Lincoln Riley made a calculated move to turn his back on Oklahoma for USC, but it could yield massive results

College football can’t help itself. No matter how healthy and Dear It can be that sometimes, there’s always a Sunday when a coach is at the peak of his career that can rock the industry with its typical multimillion-dollar, fan base. despair, shifting loyalty and the chance to rematch an entire convention.

Make that whole country.

Lincoln Riley did it with a wave – or whatever gesture he made – in USC . job acceptance Sunday. It was a shock wave from Baton Rouge, Louisiana, to Los Angeles with significant tremors still rumbling in Norman, Oklahoma.

Riley becomes the first Oklahoma coach to leave for another job College football the job since 1946. Every other Sooners coach since then has either retired, been fired or – in the case of Jim Mackenzie – died on the job. That is the definition of a destination gig.

Riley used Oklahoma as a stepping stone. It’s a necessary realization as Sooners heal their wounds and try to heal their wounded pride. But who can blame any 38-year-old – at the peak of his career with upward mobility prospects – for making such a calculated move? The difference is, in the real world with a hedge fund or giant real estate corporation, they have to give at least two weeks notice.

Riley looked around, assumed he had reached the top of Oklahoma in five seasons, and said goodbye less than 24 hours after he announced his allegiance. Sort. When Riley said after Saturday’s Bedlam game that he won’t go to LSU, no one considered whether that meant he could go elsewhere.

That was part of the shock. As long as Riley is at Norman, the Sooners will win the Big 12 title and challenge for the College Rugby Round. His continued excellence is a key reason Oklahoma feels great about the move to the SEC.

There is a palpable sense of betrayal. Oklahoma athletic director Joe Castiglione took the risk in 2017, elevating 33-year-old offensive dispatcher Bob Stoops to replace the legendary coach. He pays Riley well and provides him with the resources he needs.

But there would be no sympathy for the OU in this case, certainly in the Big 12 circle. Karma is a witch when you consider that Riley adapted the same secret process Oklahoma used when it jumped to the SEC. . The knife in the back can twist both ways.

One of the best coaches in the game made a calculated decision. So calculate that there may now be an explanation for why Riley mysteriously disappeared for “personal reasons” on day three of the Baylor game. Despite that, it is known that Riley spoke to USC mid-season while in pursuit of a seventh consecutive Big 12 title and a playoff spot.

Protocol in such situations has long been out the window. Riley ultimately made the choice between recruiting the California kids to beat the SEC teams – he had three commitments from the state in Rank 1 alone in 2023 – and recruiting in California to beat a Pac-12 team. That’s Oregon, the current level of a league that has dropped.

That must also be in Riley’s decision. If he gets the job done at USC, it will simply be easier to win than at Oklahoma or LSU. If Riley gets it right, recruiting within a 50-mile radius around LA will be easier than having to beat Texas and Texas A&M, now suddenly both SEC rivals, for Texas talent.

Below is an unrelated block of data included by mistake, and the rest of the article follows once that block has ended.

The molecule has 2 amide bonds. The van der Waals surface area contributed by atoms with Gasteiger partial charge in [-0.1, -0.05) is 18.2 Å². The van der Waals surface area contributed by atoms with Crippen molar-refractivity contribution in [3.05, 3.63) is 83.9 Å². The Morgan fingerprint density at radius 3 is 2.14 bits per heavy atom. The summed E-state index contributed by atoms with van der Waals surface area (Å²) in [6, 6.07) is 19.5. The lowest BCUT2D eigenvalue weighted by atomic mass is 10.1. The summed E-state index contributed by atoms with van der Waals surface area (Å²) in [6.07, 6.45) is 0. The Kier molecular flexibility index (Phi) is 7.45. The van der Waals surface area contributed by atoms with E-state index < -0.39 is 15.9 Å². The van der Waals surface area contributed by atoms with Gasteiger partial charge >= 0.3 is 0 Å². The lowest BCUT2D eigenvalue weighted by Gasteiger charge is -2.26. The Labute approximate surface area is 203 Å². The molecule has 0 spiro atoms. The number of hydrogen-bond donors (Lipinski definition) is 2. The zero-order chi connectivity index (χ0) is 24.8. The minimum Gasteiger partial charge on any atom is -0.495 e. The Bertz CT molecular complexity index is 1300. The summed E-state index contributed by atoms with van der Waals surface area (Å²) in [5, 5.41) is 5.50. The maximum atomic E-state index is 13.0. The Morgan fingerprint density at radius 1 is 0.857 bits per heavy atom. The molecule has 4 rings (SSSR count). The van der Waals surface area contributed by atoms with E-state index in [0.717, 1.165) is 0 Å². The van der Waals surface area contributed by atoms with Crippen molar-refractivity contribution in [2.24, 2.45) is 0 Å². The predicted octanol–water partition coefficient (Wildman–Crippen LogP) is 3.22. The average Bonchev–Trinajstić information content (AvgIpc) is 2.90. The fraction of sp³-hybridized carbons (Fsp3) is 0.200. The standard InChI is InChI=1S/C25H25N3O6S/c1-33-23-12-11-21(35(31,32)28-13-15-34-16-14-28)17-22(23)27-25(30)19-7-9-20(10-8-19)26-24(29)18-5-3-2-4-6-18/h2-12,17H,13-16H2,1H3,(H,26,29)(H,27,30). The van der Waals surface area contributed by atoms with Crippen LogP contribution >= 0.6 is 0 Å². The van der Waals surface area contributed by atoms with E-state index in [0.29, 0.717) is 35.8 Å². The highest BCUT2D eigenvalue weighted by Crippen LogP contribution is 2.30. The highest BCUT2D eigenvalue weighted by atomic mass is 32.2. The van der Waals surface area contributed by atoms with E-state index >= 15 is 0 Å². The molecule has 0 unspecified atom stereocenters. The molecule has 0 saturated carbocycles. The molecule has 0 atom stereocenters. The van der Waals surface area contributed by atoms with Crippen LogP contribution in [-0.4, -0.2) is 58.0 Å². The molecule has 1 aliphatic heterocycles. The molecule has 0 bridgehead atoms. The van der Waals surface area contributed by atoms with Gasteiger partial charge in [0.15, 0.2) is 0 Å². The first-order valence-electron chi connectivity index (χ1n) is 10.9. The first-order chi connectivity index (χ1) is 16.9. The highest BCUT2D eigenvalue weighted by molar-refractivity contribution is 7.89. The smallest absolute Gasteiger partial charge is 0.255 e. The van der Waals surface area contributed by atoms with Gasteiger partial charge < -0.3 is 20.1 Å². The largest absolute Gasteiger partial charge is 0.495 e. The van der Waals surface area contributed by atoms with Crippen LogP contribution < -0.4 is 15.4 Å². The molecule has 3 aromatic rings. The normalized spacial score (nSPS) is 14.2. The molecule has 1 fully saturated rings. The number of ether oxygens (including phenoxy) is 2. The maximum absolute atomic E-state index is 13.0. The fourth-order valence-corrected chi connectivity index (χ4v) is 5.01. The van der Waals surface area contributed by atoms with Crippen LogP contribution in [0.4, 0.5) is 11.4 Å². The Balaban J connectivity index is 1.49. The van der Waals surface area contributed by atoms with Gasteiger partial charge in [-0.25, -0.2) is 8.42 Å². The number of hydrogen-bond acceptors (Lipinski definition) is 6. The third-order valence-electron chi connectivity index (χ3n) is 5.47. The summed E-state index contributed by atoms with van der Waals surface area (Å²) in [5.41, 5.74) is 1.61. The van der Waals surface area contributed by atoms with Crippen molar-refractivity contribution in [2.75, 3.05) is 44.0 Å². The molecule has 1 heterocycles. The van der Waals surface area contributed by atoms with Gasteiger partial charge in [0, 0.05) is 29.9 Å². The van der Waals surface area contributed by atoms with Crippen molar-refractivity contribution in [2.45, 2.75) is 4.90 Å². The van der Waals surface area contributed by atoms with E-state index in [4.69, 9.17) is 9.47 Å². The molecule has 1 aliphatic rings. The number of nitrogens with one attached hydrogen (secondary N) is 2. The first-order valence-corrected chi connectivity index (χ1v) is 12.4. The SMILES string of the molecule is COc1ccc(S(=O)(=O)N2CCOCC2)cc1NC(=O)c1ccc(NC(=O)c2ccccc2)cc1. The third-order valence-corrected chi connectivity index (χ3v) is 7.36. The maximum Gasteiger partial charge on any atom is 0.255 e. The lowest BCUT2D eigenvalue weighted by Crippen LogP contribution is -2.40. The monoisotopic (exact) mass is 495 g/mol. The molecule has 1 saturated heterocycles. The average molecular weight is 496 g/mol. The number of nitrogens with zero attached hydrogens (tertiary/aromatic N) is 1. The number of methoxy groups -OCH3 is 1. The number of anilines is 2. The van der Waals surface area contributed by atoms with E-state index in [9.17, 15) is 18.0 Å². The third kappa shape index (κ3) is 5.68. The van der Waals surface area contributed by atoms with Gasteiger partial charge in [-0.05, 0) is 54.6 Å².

Those are big “ifs” – huge “ifs”, really. No one said any of that made any sense at all.

Riley looks out at the big picture and seizes the opportunity as well as a job. USC is not a certainty, but it is a new thing. Riley enters a show with considerable incentive to come back well.

The LSU must start automatically. AD Scott Woodward has apparently rolled out $100 million deals for the right fit coach to replace Ed Orgeron. Riley’s name has surfaced in speculation. Now, 42 days after Coach O was fired, LSU is the last of three top-level programs without a coach.

Money will be money no matter where Riley ends up. Mel Tucker recently ensured that every quality coach gets a raise following his $95 million deal with Michigan State. Riley chose her path of picking a suppressed 4-7 program having just fired her coach because of a program at LSU that won the national championship two years ago.

His decision is arguably the best news for the Pac-12 in the past 10 years. Great success of USC AD Mike Bohn, who took the absolute home run. The man now has Luke Fickell (in Cincinnati) and Riley on his resume. New Pac-12 commissioner George Kliavkoff could do the job for another 20 years and not get such a boost to his conference’s football fortunes.

The League suddenly has a proven, youthful commodity in charge of its flagship program. USC and, by extension, the Pac-12, are on their way to becoming relevant again. The last time something like this happened to both conference and school, former A.D. Mike Garrett is hiring his fifth pick at USC, Pete Carroll. How can it be solved?

Riley proved to be more of a college coach than Carroll at the time, and he took the job at a much younger age.

There’s something about the West Coast appeal. The Power Five to-Power Five’s final, biggest move could be Lane Kiffin’s departure from Tennessee after one season for… USC. Sure, Kiffin has a history with Trojans, but the problem is that this kind of big job hopping doesn’t happen often. At that time, USC usually participates.

The possibilities are endless. Did Riley bring Caleb Williams with him? Is there any transfer-palooza portal to leave the Sooners now that their trainer is gone?

Riley certainly considered all of this before taking her calculated action. It has transformed two football powerhouses, perhaps two games, and possibly, if all goes well, the national landscape of the sport. Lincoln Riley made a calculated move to turn his back on Oklahoma for USC, but it could yield massive results


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